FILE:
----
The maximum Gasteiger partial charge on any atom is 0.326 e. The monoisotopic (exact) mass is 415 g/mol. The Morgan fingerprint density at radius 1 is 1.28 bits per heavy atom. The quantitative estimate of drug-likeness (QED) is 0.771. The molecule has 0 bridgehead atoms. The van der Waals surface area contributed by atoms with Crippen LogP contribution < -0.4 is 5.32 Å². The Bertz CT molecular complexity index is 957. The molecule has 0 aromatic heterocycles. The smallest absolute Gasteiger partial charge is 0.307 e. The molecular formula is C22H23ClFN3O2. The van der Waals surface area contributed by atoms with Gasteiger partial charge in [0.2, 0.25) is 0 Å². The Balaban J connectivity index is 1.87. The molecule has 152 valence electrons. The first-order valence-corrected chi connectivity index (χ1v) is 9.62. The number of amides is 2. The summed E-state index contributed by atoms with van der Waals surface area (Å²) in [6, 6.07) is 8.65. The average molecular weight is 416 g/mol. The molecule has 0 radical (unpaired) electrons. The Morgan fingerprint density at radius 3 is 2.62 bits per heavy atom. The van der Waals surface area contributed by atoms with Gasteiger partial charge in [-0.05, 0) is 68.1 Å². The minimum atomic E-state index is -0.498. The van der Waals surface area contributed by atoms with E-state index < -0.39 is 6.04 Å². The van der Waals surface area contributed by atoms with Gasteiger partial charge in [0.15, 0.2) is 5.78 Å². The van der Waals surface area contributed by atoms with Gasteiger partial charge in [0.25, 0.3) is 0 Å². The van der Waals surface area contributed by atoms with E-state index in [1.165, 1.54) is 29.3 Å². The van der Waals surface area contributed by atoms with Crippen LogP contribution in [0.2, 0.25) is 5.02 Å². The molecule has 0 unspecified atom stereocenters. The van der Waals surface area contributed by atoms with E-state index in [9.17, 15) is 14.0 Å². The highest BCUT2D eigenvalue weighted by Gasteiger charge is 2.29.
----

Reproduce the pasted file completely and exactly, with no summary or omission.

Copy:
The maximum Gasteiger partial charge on any atom is 0.326 e. The monoisotopic (exact) mass is 415 g/mol. The Morgan fingerprint density at radius 1 is 1.28 bits per heavy atom. The quantitative estimate of drug-likeness (QED) is 0.771. The molecule has 0 bridgehead atoms. The van der Waals surface area contributed by atoms with Crippen LogP contribution < -0.4 is 5.32 Å². The Bertz CT molecular complexity index is 957. The molecule has 0 aromatic heterocycles. The smallest absolute Gasteiger partial charge is 0.307 e. The molecular formula is C22H23ClFN3O2. The van der Waals surface area contributed by atoms with Gasteiger partial charge in [0.2, 0.25) is 0 Å². The Balaban J connectivity index is 1.87. The molecule has 152 valence electrons. The first-order valence-corrected chi connectivity index (χ1v) is 9.62. The number of amides is 2. The summed E-state index contributed by atoms with van der Waals surface area (Å²) in [6, 6.07) is 8.65. The average molecular weight is 416 g/mol. The molecule has 0 radical (unpaired) electrons. The Morgan fingerprint density at radius 3 is 2.62 bits per heavy atom. The van der Waals surface area contributed by atoms with Gasteiger partial charge in [-0.05, 0) is 68.1 Å². The minimum atomic E-state index is -0.498. The van der Waals surface area contributed by atoms with E-state index < -0.39 is 6.04 Å². The van der Waals surface area contributed by atoms with Gasteiger partial charge in [0.15, 0.2) is 5.78 Å². The van der Waals surface area contributed by atoms with Gasteiger partial charge in [0.25, 0.3) is 0 Å². The van der Waals surface area contributed by atoms with E-state index in [1.165, 1.54) is 29.3 Å². The van der Waals surface area contributed by atoms with Crippen LogP contribution in [0.2, 0.25) is 5.02 Å². The molecule has 0 unspecified atom stereocenters. The van der Waals surface area contributed by atoms with E-state index in [9.17, 15) is 14.0 Å². The highest BCUT2D eigenvalue weighted by Gasteiger charge is 2.29.